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Construction of the Roman Colesseum

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cephaslr Junior | Next Rank: 30 Posts Default Avatar
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Construction of the Roman Colesseum

Post Tue Apr 07, 2009 4:33 pm
OG v 12

Construction of the Roman Colosseum, which was officially known as the Flavian Amphitheater, began in A.D. 69, during the reign of Vespasian, was completed a decade later, during the reign of Titus, who opened the Colosseum with a one-hundred-day cycle of religious pageants, gladiatorial games, and spectacles.

A. which was officially known as the Flavian Amphitheater, began in A.D. 69, during the reign of Vespasian,
B. officially known as the Flavian Amphitheater, begun in A.D. 69, during the reign of Vespasian, and
C. which was officially known as the Flavian Amphitheater, began in A.D. 69, during the reign of Vespasian, and
D. officially known as the Flavian Amphitheater and begun in A.D. 69, during the reign of Vespasian it
E. officially known as the Flavian Amphitheater, which was begun in A.D. 69, during the reign of Vespasian, and


OA. C

why?!?

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SmarpanGamt Master | Next Rank: 500 Posts Default Avatar
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Post Sun Aug 08, 2010 3:34 am
cephaslr wrote:
OG v 12

Construction of the Roman Colosseum, which was officially known as the Flavian Amphitheater, began in A.D. 69, during the reign of Vespasian, was completed a decade later, during the reign of Titus, who opened the Colosseum with a one-hundred-day cycle of religious pageants, gladiatorial games, and spectacles.

A. which was officially known as the Flavian Amphitheater, began in A.D. 69, during the reign of Vespasian,
B. officially known as the Flavian Amphitheater, begun in A.D. 69, during the reign of Vespasian, and
C. which was officially known as the Flavian Amphitheater, began in A.D. 69, during the reign of Vespasian, and
D. officially known as the Flavian Amphitheater and begun in A.D. 69, during the reign of Vespasian it
E. officially known as the Flavian Amphitheater, which was begun in A.D. 69, during the reign of Vespasian, and


OA. C



why?!?
The Bet is betw'n A n C . A has a dangling modifier " who opened the Colosseum with a one-hundred-day cycle of religious pageants " confuse "who" ancedant.

Therefore use if and makes it parallel and precise.

Hope this explanation suffies.

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tyronetan82 Senior | Next Rank: 100 Posts Default Avatar
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Post Sun Aug 08, 2010 3:10 am
what's the definition of run-on sentences again?

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kvcpk Legendary Member
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Post Sun Aug 08, 2010 6:11 am
GMATGuruNY wrote:
kvcpk wrote:
GMATGuruNY wrote:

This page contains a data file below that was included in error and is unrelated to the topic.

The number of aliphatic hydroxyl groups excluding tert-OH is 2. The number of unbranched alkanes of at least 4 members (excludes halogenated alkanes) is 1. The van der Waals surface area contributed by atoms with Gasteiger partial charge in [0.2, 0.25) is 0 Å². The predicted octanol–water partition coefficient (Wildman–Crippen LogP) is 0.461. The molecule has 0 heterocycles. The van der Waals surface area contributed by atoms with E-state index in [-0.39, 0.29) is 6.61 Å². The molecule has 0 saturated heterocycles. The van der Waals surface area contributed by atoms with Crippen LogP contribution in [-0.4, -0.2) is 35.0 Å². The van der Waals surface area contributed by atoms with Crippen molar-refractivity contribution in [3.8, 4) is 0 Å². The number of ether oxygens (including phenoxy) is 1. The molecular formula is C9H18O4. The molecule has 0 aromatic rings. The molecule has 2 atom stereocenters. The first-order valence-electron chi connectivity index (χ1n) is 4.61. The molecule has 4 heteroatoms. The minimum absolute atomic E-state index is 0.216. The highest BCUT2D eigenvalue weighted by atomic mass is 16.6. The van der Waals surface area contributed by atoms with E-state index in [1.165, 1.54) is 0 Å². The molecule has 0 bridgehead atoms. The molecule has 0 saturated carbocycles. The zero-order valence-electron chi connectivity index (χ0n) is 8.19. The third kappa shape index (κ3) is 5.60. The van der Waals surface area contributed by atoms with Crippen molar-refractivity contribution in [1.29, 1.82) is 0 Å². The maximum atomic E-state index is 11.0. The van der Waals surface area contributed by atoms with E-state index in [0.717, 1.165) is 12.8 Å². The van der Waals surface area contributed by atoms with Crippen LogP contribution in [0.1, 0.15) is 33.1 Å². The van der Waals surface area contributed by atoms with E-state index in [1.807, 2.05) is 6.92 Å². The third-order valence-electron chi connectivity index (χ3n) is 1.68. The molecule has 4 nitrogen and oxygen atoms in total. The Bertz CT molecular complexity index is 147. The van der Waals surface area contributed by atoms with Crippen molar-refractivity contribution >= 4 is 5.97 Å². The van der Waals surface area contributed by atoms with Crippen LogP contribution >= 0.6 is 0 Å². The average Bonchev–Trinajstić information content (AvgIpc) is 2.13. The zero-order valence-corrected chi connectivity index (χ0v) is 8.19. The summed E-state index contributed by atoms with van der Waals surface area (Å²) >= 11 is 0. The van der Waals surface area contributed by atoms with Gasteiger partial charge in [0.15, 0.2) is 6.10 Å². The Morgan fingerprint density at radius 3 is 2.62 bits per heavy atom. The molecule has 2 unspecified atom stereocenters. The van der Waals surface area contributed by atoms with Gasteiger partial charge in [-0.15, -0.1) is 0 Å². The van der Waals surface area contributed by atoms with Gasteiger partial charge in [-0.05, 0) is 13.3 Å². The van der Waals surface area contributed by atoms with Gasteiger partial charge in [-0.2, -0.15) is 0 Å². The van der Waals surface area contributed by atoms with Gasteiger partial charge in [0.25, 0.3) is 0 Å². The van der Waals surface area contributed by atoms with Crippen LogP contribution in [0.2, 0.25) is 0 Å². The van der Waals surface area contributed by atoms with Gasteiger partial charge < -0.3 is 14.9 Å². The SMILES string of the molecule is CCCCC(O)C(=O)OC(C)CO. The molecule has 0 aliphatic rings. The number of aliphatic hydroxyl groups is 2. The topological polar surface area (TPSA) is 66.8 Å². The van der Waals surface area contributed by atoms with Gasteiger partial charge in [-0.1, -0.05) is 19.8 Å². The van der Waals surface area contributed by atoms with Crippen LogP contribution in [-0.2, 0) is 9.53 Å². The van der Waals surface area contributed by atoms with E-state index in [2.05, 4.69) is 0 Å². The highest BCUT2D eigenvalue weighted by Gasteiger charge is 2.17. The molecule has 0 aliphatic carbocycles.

Quickest approach:

Scanning the 5 answer choices, we see that B, C and E include the conjunction and, which is needed to prevent a run-on sentence. Eliminate A and D.

In E, the pronoun which implies that the Flavian Amphitheater was begun in AD 69. The intended meaning of the sentence is that construction began in AD 69. Eliminate E.

In B, begun either is the wrong tense or is a modifier incorrectly suggesting that the Amphitheater was begun in AD 69. The intended meaning of the sentence is that construction began in AD 69. Eliminate B.

The correct answer is C.
Hi Mitch,
I have a query here.
In C, "Began in A.D 69" is set off by commas. That seemed to me as unessesntial. Because, additional information set off by commas is normally non-essential.

But that information is essential in the context of the sentence.
What am i Missing?
Below is C with the essential elements in bold red typeface:

Construction of the Roman Colosseum, which was officially known as the Flavian Amphitheater, began in A.D. 69, during the reign of Vespasian, and was completed a decade later, during the reign of Titus, who opened the Colosseum with a one-hundred-day cycle of religious pageants, gladiatorial games, and spectacles.

The clause which...Amphitheater and the phrase during...Vespasian are set off by commas because they are non-essential. They could be removed and the meaning of the sentence would be clear:

Construction of the Roman Colosseum began in AD 69 and was completed a decade later.

Does this help?
Yeah.. It does Help Mitch.
Lot of confusion when too many phrases are set off by commas.
Will need to read closely.

Thanks again for your help Mitch!!

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Post Sun Aug 08, 2010 6:07 am
kvcpk wrote:
GMATGuruNY wrote:
Quickest approach:

Scanning the 5 answer choices, we see that B, C and E include the conjunction and, which is needed to prevent a run-on sentence. Eliminate A and D.

In E, the pronoun which implies that the Flavian Amphitheater was begun in AD 69. The intended meaning of the sentence is that construction began in AD 69. Eliminate E.

In B, begun either is the wrong tense or is a modifier incorrectly suggesting that the Amphitheater was begun in AD 69. The intended meaning of the sentence is that construction began in AD 69. Eliminate B.

The correct answer is C.
Hi Mitch,
I have a query here.
In C, "Began in A.D 69" is set off by commas. That seemed to me as unessesntial. Because, additional information set off by commas is normally non-essential.

But that information is essential in the context of the sentence.
What am i Missing?
Below is C with the essential elements in bold red typeface:

Construction of the Roman Colosseum, which was officially known as the Flavian Amphitheater, began in A.D. 69, during the reign of Vespasian, and was completed a decade later, during the reign of Titus, who opened the Colosseum with a one-hundred-day cycle of religious pageants, gladiatorial games, and spectacles.

The clause which...Amphitheater and the phrase during...Vespasian are set off by commas because they are non-essential. They could be removed and the meaning of the sentence would be clear:

Construction of the Roman Colosseum began in AD 69 and was completed a decade later.

Does this help?

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kvcpk Legendary Member
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Post Sun Aug 08, 2010 5:20 am
GMATGuruNY wrote:
Quickest approach:

Scanning the 5 answer choices, we see that B, C and E include the conjunction and, which is needed to prevent a run-on sentence. Eliminate A and D.

In E, the pronoun which implies that the Flavian Amphitheater was begun in AD 69. The intended meaning of the sentence is that construction began in AD 69. Eliminate E.

In B, begun either is the wrong tense or is a modifier incorrectly suggesting that the Amphitheater was begun in AD 69. The intended meaning of the sentence is that construction began in AD 69. Eliminate B.